Saturday, October 3, 2015

The Book With the Deep Dark Noir

The Girl With the Deep Blue Eyes
by Lawrence Block
Hard Case Crime

4 out of 5 movies on TCM.

The title of this one makes it sound as if Lisbeth Salander and Travis McGee had a baby, but it’s far more like James Cain than Stieg Larsson or John D. MacDonald. Actually, let’s just skip the comparisons and say that it’s 100% Lawrence Block, and his fans know that this is a very good thing. 

Doak Miller is a retired NYPD detective who moved to Florida where he now does the odd job as a private detective. A local sheriff has gotten word that beautiful Lisa has tried to hire a hit man to do away with her wealthy husband, and now the sheriff asks Doak to meet with Lisa as the hired killer to record evidence of her conspiracy to commit murder. However, Doak becomes infatuated with Lisa’s picture and instead cooks up a way to warn her off which is the start of a steamy affair between the two of them. It’s also got Doak thinking of ways that he could actually pull off the murder so that he and Lisa could get all that money. 

That sounds like a familiar set-up, but this isn’t just your typical story of the adulterous couple trying to kill off a spouse. From it’s traditional start the story morphs into what would can only be described as metafiction in the way that Doak acknowledges that he’s essentially living in a noir story as he watches movies like Double Indemnity and The Postman Always Rings while planning his crime. (I’m a little surprised that Body Heat wasn’t mentioned because the plot, Florida setting, and steamy sex scenes seem like it’d be a natural one to bring up, but maybe Block was worried about Doak catching that one on TCM.)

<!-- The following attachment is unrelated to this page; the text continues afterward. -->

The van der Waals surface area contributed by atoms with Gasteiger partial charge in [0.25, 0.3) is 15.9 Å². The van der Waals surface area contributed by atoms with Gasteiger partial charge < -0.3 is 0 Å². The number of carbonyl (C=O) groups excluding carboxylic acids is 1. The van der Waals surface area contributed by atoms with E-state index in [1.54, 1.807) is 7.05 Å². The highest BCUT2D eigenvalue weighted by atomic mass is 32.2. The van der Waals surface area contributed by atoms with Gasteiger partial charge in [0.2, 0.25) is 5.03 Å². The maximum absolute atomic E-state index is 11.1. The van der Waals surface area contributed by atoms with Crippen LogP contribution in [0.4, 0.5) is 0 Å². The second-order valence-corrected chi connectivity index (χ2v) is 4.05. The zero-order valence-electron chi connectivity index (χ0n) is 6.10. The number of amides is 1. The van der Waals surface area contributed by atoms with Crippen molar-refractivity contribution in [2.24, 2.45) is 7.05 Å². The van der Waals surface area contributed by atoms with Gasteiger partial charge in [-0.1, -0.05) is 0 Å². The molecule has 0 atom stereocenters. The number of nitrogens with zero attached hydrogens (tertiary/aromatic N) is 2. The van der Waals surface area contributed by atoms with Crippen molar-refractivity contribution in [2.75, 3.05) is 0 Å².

However, this never feels like a flashy gimmick because it’s a compelling story told to us from the third party perspective of Doak. At first it seems like Doak could be another version of Block’s Matt Scudder. A retired police detective with some some regrets about his past living a low-rent life as he works as a PI is very Scudder-esque, but Doak is a different kind of animal which we learn from his willingness to turn killer as well as his interactions with Lisa and other women.

Those interactions include several graphic sexual encounters. Block has never been shy about throwing kinky scenes into some of his books, and as the cover indicates this one has no shortage of them. He uses them very effectively to a way of establishing Doak’s character as well as providing a believable twisted bond between him and Lisa beyond just some kind of insta-love thing which probably would have seemed hokey. Despite the lurid potential of some of this Block does a great job of portraying it in a matter of fact way that trusts that his characters and readers are adults who can handle it.

This is a master crime writer doing a sharp and clever take on noir tropes, and it’s a great read for fans of the genre.

Also posted at Goodreads.

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